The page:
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Red Cross Warns Against Epidemics In Poor Nations

July 6, 2009

A Red Cross official has sharply criticized the way countries are handling the impact of communicable disease in poor countries, in contrast with flu or heart disease in rich nations.

The International Federation of Red Cross and Red Crescent Societies released a reported on Monday that warned the crippling and growing burden of epidemics like dengue fever, polio, or meningitis was not being sufficiently addressed.

“We do not see interest, we only see vague, uncoordinated interest in high-profile issues such as influenza — which is in itself a great risk, but not the only one,” said Tammam Aloudat, the federation’s senior officer for health in emergencies.

The H1N1 virus, or most commonly known as the swine flu, has “killed so far about 150 people, the potential for risk is massive, but what we have today is 14 million people dying mostly unnecessarily from easily preventable diseases that require little resources,” he told journalists.

The Red Cross report, which was titled “The Epidemic Divide,” said a focus on death rates has helped increase attention and resources to tackle non-communicable disease like heart attacks and cancers, which is now the leading killer worldwide.

However, the dominant threat in developing countries is still preventable infectious disease, and their societies were not only ailing because the huge mortality, but also the debilitating impact of illness on their development.

The report also said that resources to deal with such epidemics remained “scarce.”

The Red Cross said that mosquito-born dengue fever kills about 18,000 people every year and infects nine million people annually, keeping them away from work and amplifying the failings of under-resourced health care.

The report said that “complacency” towards current epidemics was a “major threat in itself.”

The report highlighted the resurgence of measles in Europe to prove that Western nations were not immune, especially with easy international travel.

Aloudat said that the World Health Organization’s role in setting international priorities and raising attention “could have done better, including ourselves.”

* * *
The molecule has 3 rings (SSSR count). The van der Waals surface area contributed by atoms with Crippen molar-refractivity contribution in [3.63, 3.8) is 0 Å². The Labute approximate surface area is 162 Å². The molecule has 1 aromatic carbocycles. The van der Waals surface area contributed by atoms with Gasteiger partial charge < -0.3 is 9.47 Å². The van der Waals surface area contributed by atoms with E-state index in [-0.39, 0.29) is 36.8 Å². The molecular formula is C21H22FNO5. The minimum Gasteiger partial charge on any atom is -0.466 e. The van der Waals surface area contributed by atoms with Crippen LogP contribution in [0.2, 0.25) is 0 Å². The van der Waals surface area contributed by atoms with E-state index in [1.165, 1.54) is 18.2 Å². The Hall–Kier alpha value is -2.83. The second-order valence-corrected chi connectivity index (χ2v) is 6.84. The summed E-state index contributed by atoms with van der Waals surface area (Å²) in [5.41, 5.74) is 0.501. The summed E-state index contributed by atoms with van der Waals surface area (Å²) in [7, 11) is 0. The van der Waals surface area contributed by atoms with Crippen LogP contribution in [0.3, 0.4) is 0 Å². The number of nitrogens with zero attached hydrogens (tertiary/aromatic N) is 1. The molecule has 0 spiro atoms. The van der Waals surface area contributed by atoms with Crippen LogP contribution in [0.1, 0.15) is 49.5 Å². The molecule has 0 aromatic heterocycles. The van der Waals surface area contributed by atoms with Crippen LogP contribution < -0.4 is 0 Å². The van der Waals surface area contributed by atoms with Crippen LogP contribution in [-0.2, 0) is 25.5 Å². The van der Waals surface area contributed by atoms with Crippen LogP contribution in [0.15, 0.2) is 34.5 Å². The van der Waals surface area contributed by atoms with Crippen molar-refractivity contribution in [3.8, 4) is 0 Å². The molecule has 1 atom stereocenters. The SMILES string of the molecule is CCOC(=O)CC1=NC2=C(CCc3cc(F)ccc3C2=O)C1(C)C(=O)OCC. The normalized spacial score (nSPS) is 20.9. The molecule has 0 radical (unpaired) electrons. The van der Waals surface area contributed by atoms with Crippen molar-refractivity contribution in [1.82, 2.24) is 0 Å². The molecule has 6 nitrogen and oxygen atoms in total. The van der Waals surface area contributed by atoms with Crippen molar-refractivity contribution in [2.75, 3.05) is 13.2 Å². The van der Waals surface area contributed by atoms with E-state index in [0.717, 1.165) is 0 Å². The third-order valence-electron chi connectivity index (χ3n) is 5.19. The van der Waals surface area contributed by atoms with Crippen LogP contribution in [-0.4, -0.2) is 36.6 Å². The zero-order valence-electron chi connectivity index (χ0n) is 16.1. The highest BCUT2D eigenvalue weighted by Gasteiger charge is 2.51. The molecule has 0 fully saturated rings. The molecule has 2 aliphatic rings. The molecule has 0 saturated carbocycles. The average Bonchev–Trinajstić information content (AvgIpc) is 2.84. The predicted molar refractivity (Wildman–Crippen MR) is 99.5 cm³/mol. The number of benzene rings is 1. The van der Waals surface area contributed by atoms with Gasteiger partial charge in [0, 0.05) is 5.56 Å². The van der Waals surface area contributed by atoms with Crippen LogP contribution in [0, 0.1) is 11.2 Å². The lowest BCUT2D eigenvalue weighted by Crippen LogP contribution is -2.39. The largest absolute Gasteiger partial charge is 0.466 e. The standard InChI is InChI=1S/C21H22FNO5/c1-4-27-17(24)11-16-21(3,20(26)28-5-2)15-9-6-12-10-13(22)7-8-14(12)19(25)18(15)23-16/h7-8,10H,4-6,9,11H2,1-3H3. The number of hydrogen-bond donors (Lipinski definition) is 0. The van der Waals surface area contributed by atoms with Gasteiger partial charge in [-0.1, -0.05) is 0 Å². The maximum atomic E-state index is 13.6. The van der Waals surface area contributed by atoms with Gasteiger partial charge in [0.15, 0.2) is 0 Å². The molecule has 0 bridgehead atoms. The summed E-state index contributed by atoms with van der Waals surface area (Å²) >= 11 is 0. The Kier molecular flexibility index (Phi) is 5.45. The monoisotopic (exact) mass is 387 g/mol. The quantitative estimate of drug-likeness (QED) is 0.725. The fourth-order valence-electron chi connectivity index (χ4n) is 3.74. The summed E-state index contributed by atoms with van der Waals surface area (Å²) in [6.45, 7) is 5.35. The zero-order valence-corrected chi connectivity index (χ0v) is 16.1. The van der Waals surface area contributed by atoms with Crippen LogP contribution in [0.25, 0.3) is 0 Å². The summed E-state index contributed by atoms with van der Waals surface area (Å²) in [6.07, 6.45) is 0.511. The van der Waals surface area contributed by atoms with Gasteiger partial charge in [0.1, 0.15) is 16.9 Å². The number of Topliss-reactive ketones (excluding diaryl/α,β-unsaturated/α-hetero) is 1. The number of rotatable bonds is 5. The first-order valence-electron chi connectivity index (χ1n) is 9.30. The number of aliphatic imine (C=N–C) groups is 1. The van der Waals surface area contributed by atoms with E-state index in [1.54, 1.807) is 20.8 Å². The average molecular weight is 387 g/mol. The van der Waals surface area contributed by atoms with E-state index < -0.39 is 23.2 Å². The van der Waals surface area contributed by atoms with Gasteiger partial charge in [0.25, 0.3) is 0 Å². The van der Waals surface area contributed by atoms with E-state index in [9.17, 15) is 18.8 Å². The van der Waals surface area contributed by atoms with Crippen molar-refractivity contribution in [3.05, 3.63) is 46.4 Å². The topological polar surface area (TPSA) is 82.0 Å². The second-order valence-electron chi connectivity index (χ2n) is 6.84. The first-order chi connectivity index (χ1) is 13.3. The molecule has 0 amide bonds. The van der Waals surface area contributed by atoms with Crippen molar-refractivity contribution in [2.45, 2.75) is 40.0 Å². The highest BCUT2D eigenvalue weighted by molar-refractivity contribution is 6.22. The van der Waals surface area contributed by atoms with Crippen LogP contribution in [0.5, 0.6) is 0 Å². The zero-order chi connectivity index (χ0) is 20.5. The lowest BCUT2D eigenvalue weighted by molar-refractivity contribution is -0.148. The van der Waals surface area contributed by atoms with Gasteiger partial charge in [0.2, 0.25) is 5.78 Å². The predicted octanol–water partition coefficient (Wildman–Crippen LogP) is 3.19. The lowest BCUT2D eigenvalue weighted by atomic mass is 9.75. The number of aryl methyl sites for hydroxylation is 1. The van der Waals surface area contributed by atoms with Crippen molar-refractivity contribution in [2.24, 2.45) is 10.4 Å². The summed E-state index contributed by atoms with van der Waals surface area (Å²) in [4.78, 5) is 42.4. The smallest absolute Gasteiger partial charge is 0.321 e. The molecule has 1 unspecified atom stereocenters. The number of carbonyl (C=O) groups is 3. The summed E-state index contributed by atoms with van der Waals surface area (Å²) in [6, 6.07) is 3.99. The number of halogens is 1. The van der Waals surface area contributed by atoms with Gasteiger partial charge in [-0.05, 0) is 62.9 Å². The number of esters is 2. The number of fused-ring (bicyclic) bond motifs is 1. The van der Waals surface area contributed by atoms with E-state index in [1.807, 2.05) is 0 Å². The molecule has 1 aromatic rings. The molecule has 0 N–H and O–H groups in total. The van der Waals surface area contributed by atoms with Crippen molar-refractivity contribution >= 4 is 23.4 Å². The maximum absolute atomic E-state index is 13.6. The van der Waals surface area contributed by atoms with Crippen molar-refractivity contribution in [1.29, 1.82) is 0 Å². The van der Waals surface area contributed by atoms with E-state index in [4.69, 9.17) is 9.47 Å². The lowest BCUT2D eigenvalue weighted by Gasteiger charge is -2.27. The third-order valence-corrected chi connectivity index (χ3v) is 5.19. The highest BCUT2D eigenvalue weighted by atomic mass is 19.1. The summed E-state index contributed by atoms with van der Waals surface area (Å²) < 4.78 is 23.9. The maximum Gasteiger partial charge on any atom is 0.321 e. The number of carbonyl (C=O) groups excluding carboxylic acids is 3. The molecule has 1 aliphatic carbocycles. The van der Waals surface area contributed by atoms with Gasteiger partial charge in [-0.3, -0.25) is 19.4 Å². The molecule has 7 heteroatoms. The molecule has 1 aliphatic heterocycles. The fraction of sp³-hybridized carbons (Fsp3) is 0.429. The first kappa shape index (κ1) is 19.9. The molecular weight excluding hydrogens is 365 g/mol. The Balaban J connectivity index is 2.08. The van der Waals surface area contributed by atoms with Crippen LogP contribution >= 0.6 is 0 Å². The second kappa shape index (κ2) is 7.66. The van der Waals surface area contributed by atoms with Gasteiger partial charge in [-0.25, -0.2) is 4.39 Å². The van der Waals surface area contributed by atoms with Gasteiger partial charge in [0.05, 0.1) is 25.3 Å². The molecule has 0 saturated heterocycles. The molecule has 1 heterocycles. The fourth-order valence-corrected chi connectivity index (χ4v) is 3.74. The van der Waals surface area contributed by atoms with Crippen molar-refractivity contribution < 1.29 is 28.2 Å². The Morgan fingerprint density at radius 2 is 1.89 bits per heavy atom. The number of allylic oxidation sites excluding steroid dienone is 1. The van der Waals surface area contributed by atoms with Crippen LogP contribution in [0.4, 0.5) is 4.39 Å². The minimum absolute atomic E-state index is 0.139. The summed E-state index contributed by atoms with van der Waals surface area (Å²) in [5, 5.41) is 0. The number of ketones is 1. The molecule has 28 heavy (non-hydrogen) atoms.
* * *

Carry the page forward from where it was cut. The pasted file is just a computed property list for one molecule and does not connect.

“I am saying that there are shortcomings on all sides… Unless all those people sit together and decide the agenda we are not going to win this one.”

Aloudat also expressed concern on the shortfall in meeting UN development goals, which include health targets.

“Complacency happens when goals are set and resources aren’t allocated,” the Federation doctor said.

In the 1990s, a WHO-led immunization campaign eliminated polio in over 120 countries, but failed its target to eradicate the lethal or crippling disease entirely by 2005.

According to the report, since then, polio has re-emerged across Africa after donors lost momentum, routine immunizations dropped off and local obstacles emerged.

About a $2.4 million dollar fund was recently asked for by the Federation, for 80 million polio vaccines, but only less than half of that funding has been received.

Meningitis, which often surges to epidemic proportions in Africa, kills half of the people that it infects, while neglected emerging diseases affect one-sixth of the world’s population, mainly in poor countries.

The report called for more resources, immunization, community prevention, better access to health services, clean water and sanitation in poor nations.

“What we are saying is: if we are going to be serious, it’s not influenza alone, it’s not any issue alone, it’s a whole connected subject,” Aloudat explained.

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